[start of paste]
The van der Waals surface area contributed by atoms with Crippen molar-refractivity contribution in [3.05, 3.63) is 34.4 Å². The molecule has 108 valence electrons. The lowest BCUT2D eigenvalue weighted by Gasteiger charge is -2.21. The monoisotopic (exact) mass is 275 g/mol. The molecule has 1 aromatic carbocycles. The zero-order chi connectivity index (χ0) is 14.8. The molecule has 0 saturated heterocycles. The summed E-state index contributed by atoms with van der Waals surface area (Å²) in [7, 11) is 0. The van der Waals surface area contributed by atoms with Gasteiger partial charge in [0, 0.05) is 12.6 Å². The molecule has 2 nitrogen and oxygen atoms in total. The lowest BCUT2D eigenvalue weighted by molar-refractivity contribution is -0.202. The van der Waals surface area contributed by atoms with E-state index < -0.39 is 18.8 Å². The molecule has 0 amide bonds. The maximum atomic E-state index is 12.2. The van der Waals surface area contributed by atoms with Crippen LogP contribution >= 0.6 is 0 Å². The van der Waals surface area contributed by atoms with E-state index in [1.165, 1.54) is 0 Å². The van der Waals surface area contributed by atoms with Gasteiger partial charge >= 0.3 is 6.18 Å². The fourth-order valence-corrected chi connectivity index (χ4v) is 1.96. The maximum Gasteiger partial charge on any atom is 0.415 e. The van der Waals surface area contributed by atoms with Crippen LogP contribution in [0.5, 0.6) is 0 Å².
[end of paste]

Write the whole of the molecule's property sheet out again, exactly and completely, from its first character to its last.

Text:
The van der Waals surface area contributed by atoms with Crippen molar-refractivity contribution in [3.05, 3.63) is 34.4 Å². The molecule has 108 valence electrons. The lowest BCUT2D eigenvalue weighted by Gasteiger charge is -2.21. The monoisotopic (exact) mass is 275 g/mol. The molecule has 1 aromatic carbocycles. The zero-order chi connectivity index (χ0) is 14.8. The molecule has 0 saturated heterocycles. The summed E-state index contributed by atoms with van der Waals surface area (Å²) in [7, 11) is 0. The van der Waals surface area contributed by atoms with Gasteiger partial charge in [0, 0.05) is 12.6 Å². The molecule has 2 nitrogen and oxygen atoms in total. The lowest BCUT2D eigenvalue weighted by molar-refractivity contribution is -0.202. The van der Waals surface area contributed by atoms with E-state index < -0.39 is 18.8 Å². The molecule has 0 amide bonds. The maximum atomic E-state index is 12.2. The van der Waals surface area contributed by atoms with Crippen LogP contribution >= 0.6 is 0 Å². The van der Waals surface area contributed by atoms with E-state index in [1.165, 1.54) is 0 Å². The van der Waals surface area contributed by atoms with Gasteiger partial charge >= 0.3 is 6.18 Å². The fourth-order valence-corrected chi connectivity index (χ4v) is 1.96. The maximum Gasteiger partial charge on any atom is 0.415 e. The van der Waals surface area contributed by atoms with Crippen LogP contribution in [0.5, 0.6) is 0 Å².